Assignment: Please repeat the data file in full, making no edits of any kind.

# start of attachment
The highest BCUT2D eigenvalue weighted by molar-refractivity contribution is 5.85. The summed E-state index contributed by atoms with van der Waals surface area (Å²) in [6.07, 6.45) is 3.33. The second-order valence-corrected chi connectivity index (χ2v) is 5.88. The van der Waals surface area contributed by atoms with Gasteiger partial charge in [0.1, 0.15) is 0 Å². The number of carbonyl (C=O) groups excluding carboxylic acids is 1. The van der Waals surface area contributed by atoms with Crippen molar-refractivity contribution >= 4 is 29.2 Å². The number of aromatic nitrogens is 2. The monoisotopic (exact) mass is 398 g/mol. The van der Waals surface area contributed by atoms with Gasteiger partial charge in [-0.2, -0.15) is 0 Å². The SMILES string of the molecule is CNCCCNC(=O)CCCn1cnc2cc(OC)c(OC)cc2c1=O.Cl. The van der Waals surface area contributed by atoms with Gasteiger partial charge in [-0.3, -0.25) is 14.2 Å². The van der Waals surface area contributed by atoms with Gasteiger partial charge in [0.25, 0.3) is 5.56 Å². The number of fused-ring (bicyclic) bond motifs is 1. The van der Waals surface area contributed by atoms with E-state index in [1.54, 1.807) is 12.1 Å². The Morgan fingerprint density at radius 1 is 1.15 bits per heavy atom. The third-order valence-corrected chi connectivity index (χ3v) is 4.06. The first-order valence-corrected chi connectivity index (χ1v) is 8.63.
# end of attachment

The highest BCUT2D eigenvalue weighted by molar-refractivity contribution is 5.85. The summed E-state index contributed by atoms with van der Waals surface area (Å²) in [6.07, 6.45) is 3.33. The second-order valence-corrected chi connectivity index (χ2v) is 5.88. The van der Waals surface area contributed by atoms with Gasteiger partial charge in [0.1, 0.15) is 0 Å². The number of carbonyl (C=O) groups excluding carboxylic acids is 1. The van der Waals surface area contributed by atoms with Crippen molar-refractivity contribution >= 4 is 29.2 Å². The number of aromatic nitrogens is 2. The monoisotopic (exact) mass is 398 g/mol. The van der Waals surface area contributed by atoms with Gasteiger partial charge in [-0.2, -0.15) is 0 Å². The SMILES string of the molecule is CNCCCNC(=O)CCCn1cnc2cc(OC)c(OC)cc2c1=O.Cl. The van der Waals surface area contributed by atoms with Gasteiger partial charge in [-0.3, -0.25) is 14.2 Å². The van der Waals surface area contributed by atoms with Gasteiger partial charge in [0.25, 0.3) is 5.56 Å². The number of fused-ring (bicyclic) bond motifs is 1. The van der Waals surface area contributed by atoms with E-state index in [1.54, 1.807) is 12.1 Å². The Morgan fingerprint density at radius 1 is 1.15 bits per heavy atom. The third-order valence-corrected chi connectivity index (χ3v) is 4.06. The first-order valence-corrected chi connectivity index (χ1v) is 8.63.